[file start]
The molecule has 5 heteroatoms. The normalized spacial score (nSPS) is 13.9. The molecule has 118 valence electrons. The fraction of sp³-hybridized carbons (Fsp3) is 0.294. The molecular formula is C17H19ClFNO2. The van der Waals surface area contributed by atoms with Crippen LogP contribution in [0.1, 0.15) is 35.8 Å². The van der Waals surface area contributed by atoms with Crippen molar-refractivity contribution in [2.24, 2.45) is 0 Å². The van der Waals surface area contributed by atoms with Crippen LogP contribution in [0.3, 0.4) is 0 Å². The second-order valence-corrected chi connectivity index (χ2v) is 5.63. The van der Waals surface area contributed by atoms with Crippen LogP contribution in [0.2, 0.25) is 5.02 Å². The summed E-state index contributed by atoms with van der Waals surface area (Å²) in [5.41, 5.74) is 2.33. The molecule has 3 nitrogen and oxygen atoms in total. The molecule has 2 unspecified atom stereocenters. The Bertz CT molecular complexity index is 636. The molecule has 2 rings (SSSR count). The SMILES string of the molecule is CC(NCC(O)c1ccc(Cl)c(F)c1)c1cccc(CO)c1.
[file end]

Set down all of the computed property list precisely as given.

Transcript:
The molecule has 5 heteroatoms. The normalized spacial score (nSPS) is 13.9. The molecule has 118 valence electrons. The fraction of sp³-hybridized carbons (Fsp3) is 0.294. The molecular formula is C17H19ClFNO2. The van der Waals surface area contributed by atoms with Crippen LogP contribution in [0.1, 0.15) is 35.8 Å². The van der Waals surface area contributed by atoms with Crippen molar-refractivity contribution in [2.24, 2.45) is 0 Å². The van der Waals surface area contributed by atoms with Crippen LogP contribution in [0.3, 0.4) is 0 Å². The second-order valence-corrected chi connectivity index (χ2v) is 5.63. The van der Waals surface area contributed by atoms with Crippen LogP contribution in [0.2, 0.25) is 5.02 Å². The summed E-state index contributed by atoms with van der Waals surface area (Å²) in [5.41, 5.74) is 2.33. The molecule has 3 nitrogen and oxygen atoms in total. The molecule has 2 unspecified atom stereocenters. The Bertz CT molecular complexity index is 636. The molecule has 2 rings (SSSR count). The SMILES string of the molecule is CC(NCC(O)c1ccc(Cl)c(F)c1)c1cccc(CO)c1.